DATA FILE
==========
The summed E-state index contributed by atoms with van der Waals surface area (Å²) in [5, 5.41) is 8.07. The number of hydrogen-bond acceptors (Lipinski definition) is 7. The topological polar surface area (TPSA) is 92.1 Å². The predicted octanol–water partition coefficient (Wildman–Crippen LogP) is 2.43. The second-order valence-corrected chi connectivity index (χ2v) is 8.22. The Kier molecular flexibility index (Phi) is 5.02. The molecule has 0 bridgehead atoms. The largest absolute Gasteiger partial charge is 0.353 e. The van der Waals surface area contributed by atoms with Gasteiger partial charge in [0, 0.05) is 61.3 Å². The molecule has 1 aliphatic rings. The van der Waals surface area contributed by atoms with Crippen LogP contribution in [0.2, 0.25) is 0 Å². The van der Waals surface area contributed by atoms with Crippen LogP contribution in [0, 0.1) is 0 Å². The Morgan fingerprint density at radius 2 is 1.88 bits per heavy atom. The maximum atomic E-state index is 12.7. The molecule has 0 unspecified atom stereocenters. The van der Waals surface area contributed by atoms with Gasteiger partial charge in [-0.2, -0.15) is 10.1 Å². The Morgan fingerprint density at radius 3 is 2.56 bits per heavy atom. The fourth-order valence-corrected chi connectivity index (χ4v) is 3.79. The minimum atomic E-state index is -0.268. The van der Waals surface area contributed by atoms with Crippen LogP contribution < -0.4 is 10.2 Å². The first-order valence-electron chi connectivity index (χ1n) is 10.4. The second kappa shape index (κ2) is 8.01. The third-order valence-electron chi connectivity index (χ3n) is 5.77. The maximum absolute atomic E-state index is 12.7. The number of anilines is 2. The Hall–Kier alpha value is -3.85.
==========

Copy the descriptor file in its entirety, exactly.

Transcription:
The summed E-state index contributed by atoms with van der Waals surface area (Å²) in [5, 5.41) is 8.07. The number of hydrogen-bond acceptors (Lipinski definition) is 7. The topological polar surface area (TPSA) is 92.1 Å². The predicted octanol–water partition coefficient (Wildman–Crippen LogP) is 2.43. The second-order valence-corrected chi connectivity index (χ2v) is 8.22. The Kier molecular flexibility index (Phi) is 5.02. The molecule has 0 bridgehead atoms. The largest absolute Gasteiger partial charge is 0.353 e. The van der Waals surface area contributed by atoms with Gasteiger partial charge in [0, 0.05) is 61.3 Å². The molecule has 1 aliphatic rings. The van der Waals surface area contributed by atoms with Crippen LogP contribution in [0.2, 0.25) is 0 Å². The van der Waals surface area contributed by atoms with Crippen LogP contribution in [0, 0.1) is 0 Å². The Morgan fingerprint density at radius 2 is 1.88 bits per heavy atom. The maximum atomic E-state index is 12.7. The molecule has 0 unspecified atom stereocenters. The van der Waals surface area contributed by atoms with Gasteiger partial charge in [-0.2, -0.15) is 10.1 Å². The Morgan fingerprint density at radius 3 is 2.56 bits per heavy atom. The fourth-order valence-corrected chi connectivity index (χ4v) is 3.79. The minimum atomic E-state index is -0.268. The van der Waals surface area contributed by atoms with Crippen LogP contribution < -0.4 is 10.2 Å². The first-order valence-electron chi connectivity index (χ1n) is 10.4. The second kappa shape index (κ2) is 8.01. The third-order valence-electron chi connectivity index (χ3n) is 5.77. The maximum absolute atomic E-state index is 12.7. The number of anilines is 2. The Hall–Kier alpha value is -3.85.